God is our powerful Creator, loving Father, and compassionate Savior, Sanctifier, Healer and coming King. God does for us all that is ultimately best, right, and good. God says to us everything we need to know through His holy Word, His indwelling Spirit, and His marvelous Creation. Our only valid response to Him for all He is, does, and says is a lifetime of loving celebration and service in all we are, do, and say. We call this response our worship.



Worship is a seamless blend of intimacy in God’s presence and activity in His service.  Worship is more than inspirational singing, praying, and preaching on Sunday. Our loving response to God is a life-encompassing, 24/7 endeavor. In addition to our worship celebrations, we praise and honor God by living out our faith through the week in our relationships, our responsibilities, our leisure activities, and even our difficulties. Intimacy with God in church on Sunday energizes and equips us for selfless service to God outside the church wherever we go.

We worship God personally as individuals and corporately as a congregation.  As individuals worshiping God alone, we are free to do so we please. Kneel in reverent silence, stand and shout praises, sing and dance — it’s an individual’s choice. But when believers come together as a congregation, worship is about responding to God in an orderly fashion with one heart and voice. To do so, we must set aside our personal worship preferences and follow the lead of those who direct our church worship.

In worship we bow to God as our King and rejoice in Him as our Father.  There are two general, overlapping worship “postures” in the Bible. One is downward, pictured by bowing, kneeling, lying prostrate, silence, etc. These postures reflect our attitude of reverence and submission to God our King. The other posture is upward: stand; lift hands, heart, and voice; sing, dance, shout; make a joyful noise. Such postures picture the joy and celebration we bring to God our heavenly Father. Both postures, and others in between, are valid means to express our worship to God.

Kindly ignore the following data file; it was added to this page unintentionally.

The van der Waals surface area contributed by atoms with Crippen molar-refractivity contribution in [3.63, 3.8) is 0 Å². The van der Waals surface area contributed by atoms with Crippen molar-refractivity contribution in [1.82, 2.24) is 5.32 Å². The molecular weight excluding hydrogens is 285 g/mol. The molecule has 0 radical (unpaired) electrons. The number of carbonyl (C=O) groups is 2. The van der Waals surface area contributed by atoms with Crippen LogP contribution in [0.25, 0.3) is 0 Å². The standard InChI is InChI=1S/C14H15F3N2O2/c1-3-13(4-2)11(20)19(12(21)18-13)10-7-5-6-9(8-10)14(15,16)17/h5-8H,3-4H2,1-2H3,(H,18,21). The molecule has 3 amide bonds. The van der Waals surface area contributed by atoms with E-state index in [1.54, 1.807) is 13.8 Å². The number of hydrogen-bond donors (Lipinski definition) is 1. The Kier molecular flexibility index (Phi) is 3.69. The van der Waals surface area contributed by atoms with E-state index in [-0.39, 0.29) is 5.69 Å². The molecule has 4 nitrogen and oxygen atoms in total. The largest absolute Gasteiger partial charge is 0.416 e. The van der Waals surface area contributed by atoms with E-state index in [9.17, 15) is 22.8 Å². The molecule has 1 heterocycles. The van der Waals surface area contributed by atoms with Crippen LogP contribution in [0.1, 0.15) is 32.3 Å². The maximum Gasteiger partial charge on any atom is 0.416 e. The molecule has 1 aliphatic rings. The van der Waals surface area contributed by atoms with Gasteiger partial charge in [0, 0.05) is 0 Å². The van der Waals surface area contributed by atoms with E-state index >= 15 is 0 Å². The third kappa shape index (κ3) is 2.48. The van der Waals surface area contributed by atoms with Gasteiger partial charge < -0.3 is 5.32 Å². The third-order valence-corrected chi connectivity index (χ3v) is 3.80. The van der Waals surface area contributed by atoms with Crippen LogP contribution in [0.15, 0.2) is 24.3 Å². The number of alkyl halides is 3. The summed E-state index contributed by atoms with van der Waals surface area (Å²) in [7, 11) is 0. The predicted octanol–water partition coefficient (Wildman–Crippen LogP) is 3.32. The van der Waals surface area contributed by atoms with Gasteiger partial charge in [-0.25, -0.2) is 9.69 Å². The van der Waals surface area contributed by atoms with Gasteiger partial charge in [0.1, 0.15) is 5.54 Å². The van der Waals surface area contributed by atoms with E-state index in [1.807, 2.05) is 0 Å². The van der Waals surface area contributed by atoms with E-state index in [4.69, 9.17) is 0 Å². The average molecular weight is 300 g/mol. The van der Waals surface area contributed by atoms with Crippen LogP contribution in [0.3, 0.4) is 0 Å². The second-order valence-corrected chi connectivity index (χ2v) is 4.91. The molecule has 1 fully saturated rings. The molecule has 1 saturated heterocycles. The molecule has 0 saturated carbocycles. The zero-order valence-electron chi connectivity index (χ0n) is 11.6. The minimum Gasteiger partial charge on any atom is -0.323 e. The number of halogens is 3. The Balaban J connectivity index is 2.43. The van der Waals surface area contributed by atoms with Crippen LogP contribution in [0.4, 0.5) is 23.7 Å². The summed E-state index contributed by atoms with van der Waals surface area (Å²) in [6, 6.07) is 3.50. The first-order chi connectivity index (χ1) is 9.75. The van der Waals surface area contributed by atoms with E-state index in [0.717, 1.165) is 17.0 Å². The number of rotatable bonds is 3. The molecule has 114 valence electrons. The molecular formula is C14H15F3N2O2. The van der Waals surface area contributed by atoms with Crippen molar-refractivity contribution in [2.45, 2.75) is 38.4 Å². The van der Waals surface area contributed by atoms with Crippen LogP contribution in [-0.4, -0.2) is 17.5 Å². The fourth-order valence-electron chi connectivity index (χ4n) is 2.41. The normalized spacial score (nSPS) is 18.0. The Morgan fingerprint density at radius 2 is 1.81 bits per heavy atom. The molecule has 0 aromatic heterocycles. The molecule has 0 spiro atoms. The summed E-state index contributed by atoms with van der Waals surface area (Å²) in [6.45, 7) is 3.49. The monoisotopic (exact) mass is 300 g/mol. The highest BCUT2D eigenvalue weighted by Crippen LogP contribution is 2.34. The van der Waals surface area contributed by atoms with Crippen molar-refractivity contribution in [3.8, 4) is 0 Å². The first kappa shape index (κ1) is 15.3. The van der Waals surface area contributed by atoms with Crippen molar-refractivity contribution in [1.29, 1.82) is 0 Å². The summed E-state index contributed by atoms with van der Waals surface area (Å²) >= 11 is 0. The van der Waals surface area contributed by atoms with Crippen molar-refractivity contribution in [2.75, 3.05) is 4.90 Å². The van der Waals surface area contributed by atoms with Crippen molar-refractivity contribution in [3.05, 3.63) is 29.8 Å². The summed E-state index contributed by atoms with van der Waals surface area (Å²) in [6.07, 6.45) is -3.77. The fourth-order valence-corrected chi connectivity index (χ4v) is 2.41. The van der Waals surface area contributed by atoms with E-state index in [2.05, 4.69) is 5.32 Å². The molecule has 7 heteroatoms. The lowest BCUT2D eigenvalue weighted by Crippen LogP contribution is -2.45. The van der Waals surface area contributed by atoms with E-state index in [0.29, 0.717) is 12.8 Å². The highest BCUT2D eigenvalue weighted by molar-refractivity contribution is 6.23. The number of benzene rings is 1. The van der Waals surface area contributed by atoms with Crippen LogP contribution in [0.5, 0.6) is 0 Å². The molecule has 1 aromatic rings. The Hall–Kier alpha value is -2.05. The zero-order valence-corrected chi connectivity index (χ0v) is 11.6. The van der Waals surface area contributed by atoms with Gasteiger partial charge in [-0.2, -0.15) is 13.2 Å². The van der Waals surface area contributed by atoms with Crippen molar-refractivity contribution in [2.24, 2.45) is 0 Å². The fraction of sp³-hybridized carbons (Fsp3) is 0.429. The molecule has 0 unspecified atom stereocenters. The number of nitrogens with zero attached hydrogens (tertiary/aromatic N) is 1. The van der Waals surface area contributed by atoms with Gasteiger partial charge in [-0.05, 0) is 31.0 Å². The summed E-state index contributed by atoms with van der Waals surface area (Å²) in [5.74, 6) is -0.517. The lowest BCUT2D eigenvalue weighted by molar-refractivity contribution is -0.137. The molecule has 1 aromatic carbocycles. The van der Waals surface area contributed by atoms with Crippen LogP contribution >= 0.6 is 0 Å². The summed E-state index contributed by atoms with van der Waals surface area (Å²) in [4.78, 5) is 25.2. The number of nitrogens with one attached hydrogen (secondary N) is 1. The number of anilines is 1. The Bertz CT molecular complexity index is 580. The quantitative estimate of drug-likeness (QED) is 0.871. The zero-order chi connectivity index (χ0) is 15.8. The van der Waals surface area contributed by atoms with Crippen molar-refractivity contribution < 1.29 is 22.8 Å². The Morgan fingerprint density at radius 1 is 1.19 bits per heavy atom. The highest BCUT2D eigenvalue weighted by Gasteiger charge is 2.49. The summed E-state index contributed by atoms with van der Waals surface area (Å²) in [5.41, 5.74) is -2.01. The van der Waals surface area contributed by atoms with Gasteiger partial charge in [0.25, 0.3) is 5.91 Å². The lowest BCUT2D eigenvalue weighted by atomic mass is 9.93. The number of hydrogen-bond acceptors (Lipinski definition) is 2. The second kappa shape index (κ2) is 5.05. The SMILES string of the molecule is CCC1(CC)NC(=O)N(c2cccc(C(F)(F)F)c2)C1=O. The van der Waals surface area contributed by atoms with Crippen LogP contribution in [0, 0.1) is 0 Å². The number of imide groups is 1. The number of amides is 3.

Worship involves everything about us: our thoughts, feelings, choices, and behavior.  The Bible commands us to love God with all our heart, soul, mind, and strength — meaning that our worship involves everything we are and do, both as individuals and as a body of believers. Our response to God need not bypass our intellect, emotions, will, or actions, nor should we allow any of these areas to monopolize our expression. We may be at the same time thoughtful, emotional, purposeful, and participative in our worship within the circle of our personality and comfort level as well as our congregation’s guidelines and traditions.

Church worship expressions are grounded in Scripture while reflecting regional culture. The Word of God provides foundational principles for corporate worship while allowing plenty of room for different of expressions of worship. For example, we are instructed to meet together for worship, but we are free to decide where to do so (a chapel, a cathedral, a warehouse, etc.), what style of music and instruments to use, how long the meeting lasts, and so on. Worship liturgy may also freely include traditional and contemporary expressions and embrace the ethnic diversity of the region.